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Comparisons of hearing threshold changes in male workers with unilateral conductive hearing loss exposed to workplace noise: a retrospective cohort study for 8 years



Comparisons of hearing threshold changes in male workers with unilateral conductive hearing loss exposed to workplace noise: a retrospective cohort study for 8 years



Annals of Occupational and Environmental Medicine 28: 51



The purpose of this study was to investigate hearing threshold changes of workers with unilateral conductive hearing loss who were exposed to workplace noise for 8-years. Among 1819 workers at a shipyard in Ulsan, 78 subjects with an air-bone gap ≥10 dBHL in unilateral ears were selected. Factors that could affect hearing were acquired from questionnaires, physical examinations, and biochemistry examinations. Paired t-test was conducted to compare the hearing threshold changes over time between conductive hearing loss (CHL) ear and sensorineural hearing loss (SNHL) ear. The study included male subjects aged 48.7 ± 2.9, having worked for 29.8 ± 2.7 years. Hearing thresholds increased significantly in CHL ears and SNHL ears at all frequencies (0.5-6 kHz) during follow-up period (p < 0.05). The threshold change at 4 kHz was 3.2 dBHL higher in SNHL ears which was statistically significant (p < 0.05). When workers were exposed to noise levels of 85 dBA and above, threshold change at 4 kHz was 5.6 dBHL higher in SNHL ears which was statistically significant (p < 0.05). Among workers aged below 50, the threshold change values were lower in low-frequency (0.5-2 kHz) in SNHL ears, with a small range of changes, whereas in high-frequency (3-6 kHz), the range of changes was greater SNHL ears (p < 0.05). Among workers aged 50 and above, SNHL ears showed a wider range of changes in both high- and low-frequency areas (p < 0.05). At high-frequencies, particularly at 4 kHz, the range of hearing threshold changes was lower in ears with conductive hearing loss than in contralateral ears. This is suggested as a protective effect against noise exposure.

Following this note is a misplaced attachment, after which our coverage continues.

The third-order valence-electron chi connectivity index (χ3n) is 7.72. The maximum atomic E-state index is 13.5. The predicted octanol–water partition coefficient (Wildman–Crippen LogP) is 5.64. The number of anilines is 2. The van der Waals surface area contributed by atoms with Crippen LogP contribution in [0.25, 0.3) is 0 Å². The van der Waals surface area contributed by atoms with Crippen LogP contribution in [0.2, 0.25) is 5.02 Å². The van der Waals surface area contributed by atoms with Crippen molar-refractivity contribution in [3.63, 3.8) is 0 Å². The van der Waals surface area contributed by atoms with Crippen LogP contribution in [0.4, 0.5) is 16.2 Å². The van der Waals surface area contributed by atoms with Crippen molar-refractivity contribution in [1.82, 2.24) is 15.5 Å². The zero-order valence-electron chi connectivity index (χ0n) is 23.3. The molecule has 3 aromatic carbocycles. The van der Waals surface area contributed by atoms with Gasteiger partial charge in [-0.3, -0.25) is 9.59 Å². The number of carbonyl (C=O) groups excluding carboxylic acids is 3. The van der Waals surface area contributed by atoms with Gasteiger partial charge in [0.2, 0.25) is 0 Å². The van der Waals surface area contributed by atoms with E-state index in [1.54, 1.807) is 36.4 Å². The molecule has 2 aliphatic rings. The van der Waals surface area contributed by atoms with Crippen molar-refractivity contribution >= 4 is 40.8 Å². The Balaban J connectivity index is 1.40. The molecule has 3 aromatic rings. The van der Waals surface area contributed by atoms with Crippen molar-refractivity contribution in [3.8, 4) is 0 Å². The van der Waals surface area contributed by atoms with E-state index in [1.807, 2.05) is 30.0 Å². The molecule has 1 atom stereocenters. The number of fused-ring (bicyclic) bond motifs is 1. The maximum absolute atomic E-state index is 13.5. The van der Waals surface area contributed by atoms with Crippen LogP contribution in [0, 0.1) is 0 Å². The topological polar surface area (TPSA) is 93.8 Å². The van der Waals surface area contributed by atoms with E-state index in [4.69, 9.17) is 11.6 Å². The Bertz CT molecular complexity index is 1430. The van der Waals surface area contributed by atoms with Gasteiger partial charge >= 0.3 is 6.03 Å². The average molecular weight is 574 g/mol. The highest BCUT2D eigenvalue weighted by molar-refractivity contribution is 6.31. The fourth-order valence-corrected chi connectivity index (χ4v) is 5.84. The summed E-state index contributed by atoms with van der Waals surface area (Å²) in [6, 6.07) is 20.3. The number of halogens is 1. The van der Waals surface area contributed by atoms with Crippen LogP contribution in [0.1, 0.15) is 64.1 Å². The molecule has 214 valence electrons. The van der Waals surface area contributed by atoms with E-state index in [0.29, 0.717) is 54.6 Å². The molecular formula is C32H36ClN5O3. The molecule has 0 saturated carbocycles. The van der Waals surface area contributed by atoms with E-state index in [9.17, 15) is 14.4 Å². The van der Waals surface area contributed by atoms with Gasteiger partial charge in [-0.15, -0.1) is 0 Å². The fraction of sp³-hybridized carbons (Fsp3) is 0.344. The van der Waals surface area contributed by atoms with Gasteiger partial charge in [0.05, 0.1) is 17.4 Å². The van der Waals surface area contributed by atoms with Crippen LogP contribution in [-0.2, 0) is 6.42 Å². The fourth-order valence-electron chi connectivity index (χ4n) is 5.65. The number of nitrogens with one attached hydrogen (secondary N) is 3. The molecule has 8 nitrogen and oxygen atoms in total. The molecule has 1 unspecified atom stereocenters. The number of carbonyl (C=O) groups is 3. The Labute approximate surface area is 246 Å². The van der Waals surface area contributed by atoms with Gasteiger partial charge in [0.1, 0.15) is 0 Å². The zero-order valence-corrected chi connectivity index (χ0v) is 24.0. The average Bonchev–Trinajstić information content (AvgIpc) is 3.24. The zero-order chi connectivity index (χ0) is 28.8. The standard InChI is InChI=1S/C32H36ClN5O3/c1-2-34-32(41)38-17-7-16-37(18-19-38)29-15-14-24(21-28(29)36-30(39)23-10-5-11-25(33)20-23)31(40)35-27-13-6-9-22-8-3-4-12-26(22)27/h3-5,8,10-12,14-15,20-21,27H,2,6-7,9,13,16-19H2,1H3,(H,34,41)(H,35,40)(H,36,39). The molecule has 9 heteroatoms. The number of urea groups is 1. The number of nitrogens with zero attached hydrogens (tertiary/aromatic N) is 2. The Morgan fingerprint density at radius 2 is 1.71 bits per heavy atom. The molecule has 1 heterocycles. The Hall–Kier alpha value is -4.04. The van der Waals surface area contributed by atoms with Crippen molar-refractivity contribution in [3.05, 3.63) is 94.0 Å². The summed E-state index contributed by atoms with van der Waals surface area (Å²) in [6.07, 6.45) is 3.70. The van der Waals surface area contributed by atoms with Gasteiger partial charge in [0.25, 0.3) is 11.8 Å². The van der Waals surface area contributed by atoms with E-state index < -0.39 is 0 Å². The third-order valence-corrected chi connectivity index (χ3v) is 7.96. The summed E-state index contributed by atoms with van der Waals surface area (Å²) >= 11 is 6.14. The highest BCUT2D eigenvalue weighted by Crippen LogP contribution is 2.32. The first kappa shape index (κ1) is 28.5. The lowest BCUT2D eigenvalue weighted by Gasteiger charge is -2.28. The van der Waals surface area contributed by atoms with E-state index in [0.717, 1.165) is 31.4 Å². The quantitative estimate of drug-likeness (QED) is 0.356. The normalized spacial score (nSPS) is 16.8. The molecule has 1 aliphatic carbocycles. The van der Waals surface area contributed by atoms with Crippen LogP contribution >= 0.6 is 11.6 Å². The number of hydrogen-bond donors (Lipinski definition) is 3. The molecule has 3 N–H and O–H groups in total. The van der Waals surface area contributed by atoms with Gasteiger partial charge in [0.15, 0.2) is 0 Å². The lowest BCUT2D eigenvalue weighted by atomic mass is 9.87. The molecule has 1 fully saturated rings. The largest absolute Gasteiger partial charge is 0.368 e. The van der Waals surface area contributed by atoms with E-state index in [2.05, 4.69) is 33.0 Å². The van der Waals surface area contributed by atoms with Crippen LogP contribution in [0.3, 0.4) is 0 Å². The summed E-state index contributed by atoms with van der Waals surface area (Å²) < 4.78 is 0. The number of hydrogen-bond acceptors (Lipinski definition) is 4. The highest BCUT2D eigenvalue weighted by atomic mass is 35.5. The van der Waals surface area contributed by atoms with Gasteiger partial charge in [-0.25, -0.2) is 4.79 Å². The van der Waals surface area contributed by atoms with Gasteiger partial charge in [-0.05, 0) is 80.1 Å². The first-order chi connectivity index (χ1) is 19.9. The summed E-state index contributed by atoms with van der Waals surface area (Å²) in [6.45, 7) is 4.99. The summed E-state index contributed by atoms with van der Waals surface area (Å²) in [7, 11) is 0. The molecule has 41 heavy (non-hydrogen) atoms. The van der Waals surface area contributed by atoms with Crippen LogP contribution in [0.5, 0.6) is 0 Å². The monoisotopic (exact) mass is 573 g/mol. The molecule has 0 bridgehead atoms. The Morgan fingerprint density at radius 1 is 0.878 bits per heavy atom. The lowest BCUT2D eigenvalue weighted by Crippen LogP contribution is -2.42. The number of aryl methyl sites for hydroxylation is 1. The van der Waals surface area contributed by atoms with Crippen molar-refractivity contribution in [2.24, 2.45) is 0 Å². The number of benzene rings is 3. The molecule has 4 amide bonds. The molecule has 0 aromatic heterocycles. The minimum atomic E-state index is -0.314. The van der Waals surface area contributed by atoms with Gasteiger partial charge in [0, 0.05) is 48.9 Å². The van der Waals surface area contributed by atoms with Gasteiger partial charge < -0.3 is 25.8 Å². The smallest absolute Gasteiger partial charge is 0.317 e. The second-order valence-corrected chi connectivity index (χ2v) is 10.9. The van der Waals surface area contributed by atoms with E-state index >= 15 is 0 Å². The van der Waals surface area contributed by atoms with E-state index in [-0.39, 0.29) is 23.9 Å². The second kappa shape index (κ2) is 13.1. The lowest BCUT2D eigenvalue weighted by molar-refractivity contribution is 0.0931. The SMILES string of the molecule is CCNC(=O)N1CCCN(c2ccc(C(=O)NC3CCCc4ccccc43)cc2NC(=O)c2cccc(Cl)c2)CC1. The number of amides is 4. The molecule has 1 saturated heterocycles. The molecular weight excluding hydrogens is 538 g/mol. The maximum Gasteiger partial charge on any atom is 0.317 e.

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Accession: 057473994

Download citation: RISBibTeXText

PMID: 27688888

DOI: 10.1186/s40557-016-0132-1


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